Lucy Campion is a seventeenth century chambermaid with a very simple life…She does her chores for her master, the magistrate, and keeps a low profile. When a gruesome murder occurs nearby and no one knows who could be the murderer, and her closest friend, a lady’s maid who has designs on Lucy’s brother, turns up missing, and Lucy’s brother is arrested for the crime, she decides to take it upon herself to find the clues that the officials have missed in the case.
With the help of Adam, the son of the magistrate, and a few helpful sources along the way, Lucy is starting to put together the pieces, slowly but surely…But not before the plague strikes her household and throws her completely off the scent. Will she discover who killed the servant girls before the killer realizes that she is on his track? Is the killer right under her nose?
This is a historical mystery, and anyone who enjoys these novels, like The Hangman in the Mirror by Kate Cayley, The Midwife’s Revolt by Jodi Daynard , or ‘An Unmarked Grave’ by Charles Todd, or anything in the historical mystery realm (Anne Perry, etc), you won’t want to miss this novel, which is easy to read and a great choice for your next weekend at home.
Flavia De Luce is back in this 5th novel in the Flavia De Luce series, which some of you may know is about a precocious young girl who is in love with crime solving and chemistry, and who can’t seem to stay out of trouble. Historians are coming to Bishop’s Lacey to dig up the remains of a Saint who is buried there, and Flavia can’t stay away-of course, the dead body of a church member wasn’t something she was expecting to sight when they opened the tomb. A murderer is at large, quite possibly a church member she sees every sunday, and a stranger has come into town who shares her love of botany and detective work, and somehow knows her father from deep in his murky past.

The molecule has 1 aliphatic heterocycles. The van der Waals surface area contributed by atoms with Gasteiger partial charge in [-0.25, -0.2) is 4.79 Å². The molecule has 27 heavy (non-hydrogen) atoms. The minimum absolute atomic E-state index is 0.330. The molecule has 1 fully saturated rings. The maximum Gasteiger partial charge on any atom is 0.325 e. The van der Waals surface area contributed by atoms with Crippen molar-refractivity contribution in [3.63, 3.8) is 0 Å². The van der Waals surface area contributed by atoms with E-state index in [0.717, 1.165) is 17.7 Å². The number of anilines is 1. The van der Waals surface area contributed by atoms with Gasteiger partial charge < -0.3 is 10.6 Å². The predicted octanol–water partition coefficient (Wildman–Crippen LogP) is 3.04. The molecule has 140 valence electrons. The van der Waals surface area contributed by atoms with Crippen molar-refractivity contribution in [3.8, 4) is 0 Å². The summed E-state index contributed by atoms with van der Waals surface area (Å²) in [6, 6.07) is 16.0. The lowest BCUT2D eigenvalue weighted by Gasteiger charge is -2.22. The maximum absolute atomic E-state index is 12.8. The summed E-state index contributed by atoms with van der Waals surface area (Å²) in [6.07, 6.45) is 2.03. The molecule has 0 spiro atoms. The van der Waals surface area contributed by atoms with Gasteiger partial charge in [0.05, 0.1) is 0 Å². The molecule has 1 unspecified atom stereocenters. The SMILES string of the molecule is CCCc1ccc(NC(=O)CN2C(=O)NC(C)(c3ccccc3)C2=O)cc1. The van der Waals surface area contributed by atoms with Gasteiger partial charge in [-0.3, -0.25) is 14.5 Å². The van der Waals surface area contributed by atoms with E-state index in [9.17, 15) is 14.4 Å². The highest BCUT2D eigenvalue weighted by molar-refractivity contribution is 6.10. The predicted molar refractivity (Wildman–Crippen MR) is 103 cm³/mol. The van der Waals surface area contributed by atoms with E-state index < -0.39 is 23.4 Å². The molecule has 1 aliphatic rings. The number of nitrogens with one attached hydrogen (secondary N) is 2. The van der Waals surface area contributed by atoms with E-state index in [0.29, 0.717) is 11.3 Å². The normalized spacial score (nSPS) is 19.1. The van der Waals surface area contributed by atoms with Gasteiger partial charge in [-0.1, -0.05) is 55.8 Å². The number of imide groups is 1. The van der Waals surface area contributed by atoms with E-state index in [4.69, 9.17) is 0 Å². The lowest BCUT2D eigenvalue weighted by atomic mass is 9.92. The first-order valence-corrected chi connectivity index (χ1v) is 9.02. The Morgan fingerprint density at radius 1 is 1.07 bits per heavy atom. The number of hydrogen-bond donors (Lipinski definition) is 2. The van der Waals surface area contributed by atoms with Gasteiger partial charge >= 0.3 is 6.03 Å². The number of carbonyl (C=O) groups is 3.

Who is the killer? Is Bishop’s Lacey safe? Does the murderer have unfinished business? Strange things are happening about town, and strange characters are around every corner. With Flavia on the job, however, things are sure to sort themselves out in the most entertaining way possible.
These Alan Bradley novels are humorous and a little dark, and the cast of characters in the novels is rich and diverse, creating a novel full of entertainment that will entertain mystery-loving anglophiles world-wide. If you have read other novels of the Flavia De Luce series, the 5th installment, Speaking from Among the Bones will not disappoint. If you have not read the novels, you can definitely start them out of order, but I would recommend starting with the first novel, The Sweetness at the Bottom of the Pie, and working your way through.
Rowena, Victoria and Prudence are 3 young ladies with modern ideas, trapped in a world of strict, old-fashioned social requirements. They grew up relatively protected from the harsh class system, cozy together, despite the fact that Prudence was actually the daughter of the governess who raised Rowena and Victoria. When the master of the household passes away, the girls are left with only one protector in a world that frowned upon independent females-an enterprising uncle whose household is run with much more structure and discipline and awareness of social faux pas. When the girls are forced to move into his country home after he decides to let out the house to someone else to save expenses, the girls are forced to follow the rules of their new home.
Prudence, the friend and pseudo-sister to Rowena and Victoria, is suddenly forced into the position of ladies’ maid to the girls, due to her low birth in the social strata. With no other obvious options, she must suddenly explore the world of servitude, and finds that she doesn’t belong anywhere anymore. As the other girls settle into a new life with their uncle, despite reservations about their friend’s new situation, Prudence must set out to find out the truth about her own mother, the history of her family, and where she belongs in the world-and it is a journey filled with blood, sweat and tears, and scandal around every corner.
Summerset Abbey is the first in the Summerset Abbey Trilogy, written by T.J. Brown. If you love historical fiction of the Downton Abbey or Jane Austen variety, you will adore this novel immensely-and keep an eye out for the second novel in the series, A Bloom in Winter.